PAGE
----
If, as an ALE, you agree with the proposed ESRP you can complete, sign, and date the enclosed Form 14764, (ESRP Response form) and return it to the IRS by the response date. If you do not pay the entire agreed-upon ESRP, you will receive a "Notice and Demand" notification for the balance due.

In addition, according to the ACA Times, any ALEs who receive a Letter 226J need to be prepared to do the following:

Provide information to the IRS by the response date shown in the letter, which will be 30 days from the date the letter was issued. The letter will contain the name and contact information of a specific IRS employee that the ALE should contact if the ALE has questions about the letter.

Respond in writing, either agreeing with the proposed employer shared responsibility payment or disagreeing with part or all of the proposed penalty assessment. The letter will provide instructions on how the ALE should respond.

Request a pre-assessment conference, if the ALE disagrees with the proposed or revised ESRP payment. Following this conference with the IRS, the ALE may also ask the IRS Office of Appeals to review the case.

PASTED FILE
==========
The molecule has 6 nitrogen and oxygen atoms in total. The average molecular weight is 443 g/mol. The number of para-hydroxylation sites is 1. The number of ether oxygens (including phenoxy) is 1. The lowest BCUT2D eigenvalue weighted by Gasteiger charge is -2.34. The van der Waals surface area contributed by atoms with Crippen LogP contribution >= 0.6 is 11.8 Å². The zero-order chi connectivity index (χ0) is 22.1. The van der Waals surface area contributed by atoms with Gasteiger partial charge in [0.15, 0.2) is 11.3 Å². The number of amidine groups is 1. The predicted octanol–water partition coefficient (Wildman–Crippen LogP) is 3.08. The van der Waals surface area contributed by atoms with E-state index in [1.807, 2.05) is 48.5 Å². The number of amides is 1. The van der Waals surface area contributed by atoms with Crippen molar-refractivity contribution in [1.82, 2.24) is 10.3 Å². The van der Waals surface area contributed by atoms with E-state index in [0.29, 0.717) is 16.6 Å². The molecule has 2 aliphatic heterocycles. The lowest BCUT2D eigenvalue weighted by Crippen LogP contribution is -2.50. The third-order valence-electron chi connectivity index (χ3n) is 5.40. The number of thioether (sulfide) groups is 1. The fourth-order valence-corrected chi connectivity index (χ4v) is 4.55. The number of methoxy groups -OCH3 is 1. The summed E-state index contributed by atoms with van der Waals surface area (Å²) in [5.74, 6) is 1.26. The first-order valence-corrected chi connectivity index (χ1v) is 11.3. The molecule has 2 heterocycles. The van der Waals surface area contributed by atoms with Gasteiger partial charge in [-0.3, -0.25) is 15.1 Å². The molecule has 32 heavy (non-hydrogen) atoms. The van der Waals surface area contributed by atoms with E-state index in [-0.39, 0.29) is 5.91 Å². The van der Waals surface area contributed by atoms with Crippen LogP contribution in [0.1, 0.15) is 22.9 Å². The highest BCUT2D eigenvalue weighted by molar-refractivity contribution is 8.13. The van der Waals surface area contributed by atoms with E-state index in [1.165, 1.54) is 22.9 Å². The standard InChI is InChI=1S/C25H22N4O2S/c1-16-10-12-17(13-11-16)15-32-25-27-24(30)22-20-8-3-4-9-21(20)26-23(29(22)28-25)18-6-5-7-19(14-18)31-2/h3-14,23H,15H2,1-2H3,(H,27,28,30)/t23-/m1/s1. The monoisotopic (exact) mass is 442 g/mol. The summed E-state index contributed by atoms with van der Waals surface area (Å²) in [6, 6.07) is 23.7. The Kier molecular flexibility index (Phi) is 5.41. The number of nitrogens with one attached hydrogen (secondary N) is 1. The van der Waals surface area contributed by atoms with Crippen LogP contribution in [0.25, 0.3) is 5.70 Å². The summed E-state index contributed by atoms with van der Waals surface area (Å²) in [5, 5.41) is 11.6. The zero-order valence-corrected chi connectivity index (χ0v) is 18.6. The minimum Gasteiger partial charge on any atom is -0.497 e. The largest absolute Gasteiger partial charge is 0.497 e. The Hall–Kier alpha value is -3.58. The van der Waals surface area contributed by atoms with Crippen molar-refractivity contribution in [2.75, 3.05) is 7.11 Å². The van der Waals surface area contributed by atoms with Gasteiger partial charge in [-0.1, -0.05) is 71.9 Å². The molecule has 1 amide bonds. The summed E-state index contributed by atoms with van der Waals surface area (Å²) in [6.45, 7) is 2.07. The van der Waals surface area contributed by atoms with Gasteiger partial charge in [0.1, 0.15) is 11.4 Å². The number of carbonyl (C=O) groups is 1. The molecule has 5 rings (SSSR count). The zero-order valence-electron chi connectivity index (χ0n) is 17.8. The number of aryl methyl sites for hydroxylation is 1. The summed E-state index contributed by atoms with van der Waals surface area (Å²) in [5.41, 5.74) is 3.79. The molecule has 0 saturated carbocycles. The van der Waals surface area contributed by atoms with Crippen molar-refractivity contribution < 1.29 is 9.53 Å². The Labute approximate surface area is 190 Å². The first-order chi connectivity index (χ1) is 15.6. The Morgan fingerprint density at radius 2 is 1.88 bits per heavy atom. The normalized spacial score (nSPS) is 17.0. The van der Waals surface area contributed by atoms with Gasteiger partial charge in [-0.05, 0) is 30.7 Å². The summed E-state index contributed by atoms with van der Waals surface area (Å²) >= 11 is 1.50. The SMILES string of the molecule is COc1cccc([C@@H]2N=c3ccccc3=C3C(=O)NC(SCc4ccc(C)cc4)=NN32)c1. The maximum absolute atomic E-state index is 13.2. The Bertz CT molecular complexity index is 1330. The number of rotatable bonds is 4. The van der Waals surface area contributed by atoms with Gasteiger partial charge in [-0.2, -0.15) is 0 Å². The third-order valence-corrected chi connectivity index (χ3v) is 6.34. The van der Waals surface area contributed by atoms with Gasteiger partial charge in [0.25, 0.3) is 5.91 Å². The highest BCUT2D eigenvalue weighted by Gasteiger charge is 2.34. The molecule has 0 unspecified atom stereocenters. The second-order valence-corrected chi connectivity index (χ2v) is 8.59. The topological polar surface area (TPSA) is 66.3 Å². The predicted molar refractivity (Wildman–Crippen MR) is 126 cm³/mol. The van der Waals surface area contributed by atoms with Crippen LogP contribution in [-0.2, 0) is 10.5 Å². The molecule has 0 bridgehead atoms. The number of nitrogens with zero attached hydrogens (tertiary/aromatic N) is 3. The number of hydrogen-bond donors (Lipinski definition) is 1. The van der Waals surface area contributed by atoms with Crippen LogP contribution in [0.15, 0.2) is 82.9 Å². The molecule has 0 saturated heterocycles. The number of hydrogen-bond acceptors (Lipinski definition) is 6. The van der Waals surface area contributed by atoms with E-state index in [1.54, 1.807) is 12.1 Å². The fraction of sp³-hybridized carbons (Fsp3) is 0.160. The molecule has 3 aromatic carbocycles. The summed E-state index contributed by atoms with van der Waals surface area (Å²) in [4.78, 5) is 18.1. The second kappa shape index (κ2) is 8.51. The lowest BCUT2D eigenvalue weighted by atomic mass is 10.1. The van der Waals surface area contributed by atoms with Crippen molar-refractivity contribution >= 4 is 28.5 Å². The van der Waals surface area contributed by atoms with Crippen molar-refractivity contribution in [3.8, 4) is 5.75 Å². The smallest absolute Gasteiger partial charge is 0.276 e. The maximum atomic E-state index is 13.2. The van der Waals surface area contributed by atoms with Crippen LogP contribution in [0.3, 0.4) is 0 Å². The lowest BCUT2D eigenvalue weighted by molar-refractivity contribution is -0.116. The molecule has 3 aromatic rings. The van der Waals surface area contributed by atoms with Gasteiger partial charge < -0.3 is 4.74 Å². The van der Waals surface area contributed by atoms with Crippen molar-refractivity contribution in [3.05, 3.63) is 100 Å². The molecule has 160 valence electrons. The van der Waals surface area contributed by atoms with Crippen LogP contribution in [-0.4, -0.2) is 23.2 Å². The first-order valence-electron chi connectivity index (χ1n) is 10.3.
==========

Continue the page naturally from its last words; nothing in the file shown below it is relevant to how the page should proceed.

Keep in mind that any ALE that receives a Letter 226J only has 30 days from the date of the letter to respond. Failure to do so can result in a significant IRS penalty assessment and a possible IRS audit. 

It's been suggested that since the transition relief period during the 2015 plan year exempted employers with less than 100 full-time employees from the penalty in Code Section 4980H(a), and reduced the penalty threshold to 70% for larger employers, it is quite likely that assessments for 2017 will primarily be based on the smaller, individualized penalty contained in Code Section 4980(b).

Workforce Management and HR Compliance

One of the most important roles of any HR manager is that of being up to date on changes. Staying informed and current on regulatory and legislative changes that influence a business, is essential.

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Topics: Affordable Care Act, HR compliance, aca, IRS, insurance, health insurance